Swearingen’s relationships with both the festival and with Audacity span roughly a decade. In a quick count, he’s performed in seven seasons of FIT, one year acting in three shows. This man stays busy.
An in-demand theater instructor, Swearingen also founded Fun House Theatre and Film with marketing aficionado Bren Rapp in 2011. In less than two years, he’s adapted or written eight-nine plays, which he then directs with a cast of all children. In the company’s early years he garnered critical acclaim for his adaptation of The Little Prince and more recently his version of David Mamet’s Glengarry Glen Ross, in which he recast the salesmen as Girl Scouts (this show is scheduled for a return engagement June 5-8).
“I’ve always believed that kids are smart, they just need someone to challenge them,” Swearingen says. “I’ve been so lucky with Fun House because I will never get tired of teaching kids to really go after the things they want
But what does he want? Well for starters, you could come see his show at FIT, in which he’ll fulfill his lifelong dream in bright green, dinosaur footie pajamas.
Although I’d never met him before, I instantly recognized Ian Ferguson when I walked onto the patio at Ascension Coffee for our interview. He’s performed a variety of roles in back-to-back shows all over town from Present Laughter at Theatre Three, to Echo Theatre’s The Lucky Chance, to On the Eve at Nouveau 47 Theatre.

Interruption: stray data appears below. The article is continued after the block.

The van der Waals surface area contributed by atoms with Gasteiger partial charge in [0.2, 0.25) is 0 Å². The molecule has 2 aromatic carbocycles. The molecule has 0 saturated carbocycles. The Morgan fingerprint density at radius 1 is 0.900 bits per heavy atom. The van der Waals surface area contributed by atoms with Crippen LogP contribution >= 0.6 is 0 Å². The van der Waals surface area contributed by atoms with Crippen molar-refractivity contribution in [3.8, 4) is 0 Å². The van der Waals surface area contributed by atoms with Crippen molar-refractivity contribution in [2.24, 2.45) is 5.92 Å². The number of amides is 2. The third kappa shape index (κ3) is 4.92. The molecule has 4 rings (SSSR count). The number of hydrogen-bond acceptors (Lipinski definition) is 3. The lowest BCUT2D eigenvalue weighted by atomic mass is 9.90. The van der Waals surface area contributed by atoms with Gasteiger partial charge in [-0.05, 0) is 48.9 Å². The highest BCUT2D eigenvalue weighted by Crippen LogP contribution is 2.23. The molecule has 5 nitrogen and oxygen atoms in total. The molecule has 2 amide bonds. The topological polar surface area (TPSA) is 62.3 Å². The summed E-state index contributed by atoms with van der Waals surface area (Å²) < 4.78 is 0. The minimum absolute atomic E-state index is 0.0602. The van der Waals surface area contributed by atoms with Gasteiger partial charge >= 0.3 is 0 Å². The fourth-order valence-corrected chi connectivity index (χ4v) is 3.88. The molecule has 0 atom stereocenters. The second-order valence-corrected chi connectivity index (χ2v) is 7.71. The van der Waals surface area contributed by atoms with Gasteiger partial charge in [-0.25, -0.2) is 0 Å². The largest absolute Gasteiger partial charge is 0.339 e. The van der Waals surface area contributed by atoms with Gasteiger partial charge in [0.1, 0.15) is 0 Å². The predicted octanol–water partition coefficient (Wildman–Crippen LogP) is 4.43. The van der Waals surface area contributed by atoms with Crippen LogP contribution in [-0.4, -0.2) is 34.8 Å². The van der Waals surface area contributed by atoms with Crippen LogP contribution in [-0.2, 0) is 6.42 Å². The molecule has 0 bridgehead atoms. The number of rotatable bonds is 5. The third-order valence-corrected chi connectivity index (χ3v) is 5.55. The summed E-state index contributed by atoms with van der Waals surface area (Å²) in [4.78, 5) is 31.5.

“You could call me a chameleon,” Ferguson laughs, after I’ve asked him to list his recent shows. “I must not have a type, because I’ve played different characters in almost every show.”
An Amarillo native, Ferguson launched his career with a degree in theater performance from West Texas A&M University. He spent a few months in New York City before moving back to Texas with his wife Aubrey, who is also an actress.
“Dallas has been a very welcoming place to work as an artist,” Ferguson says. “I’ve worked with incredible directors and actors.”
At FIT, Ferguson plays a high school English teacher who is involved with a student in Rite of Passage Theatre Company’s production of Ask Questions Later, which will be directed by Kelsey Ervi. One of the more topical plays on the festival line-up, this new work by Meggie Spalding explores the subjects of inappropriate relationships and gun violence.
This follows Rite of Passage’s wildly successful festival entry last year, My Name is Rachel Corrie, in which Barrett Nash tackled a one-woman show about the peace activist who was killed during the second Palestinian intifada. The company – comprised primarily of Baylor University theater alumni – is committed to developing new work that challenges its audiences.
“Ask Questions Later addresses the topic of gun violence, as well as student-teacher relationships,” Ferguson says. “But it does it in a thoughtful way. I think theater should ask questions rather than try to answer them for people, and this show does that.”
Following his performance at the festival, Ferguson will jump into rehearsal for The Winter’s Tale at Shakespeare Dallas, in which he will play Autolycus, a roguish pedlar.
Festival of Independent Theatres May 31-June 22, 2013 at Bath House Cultural Center.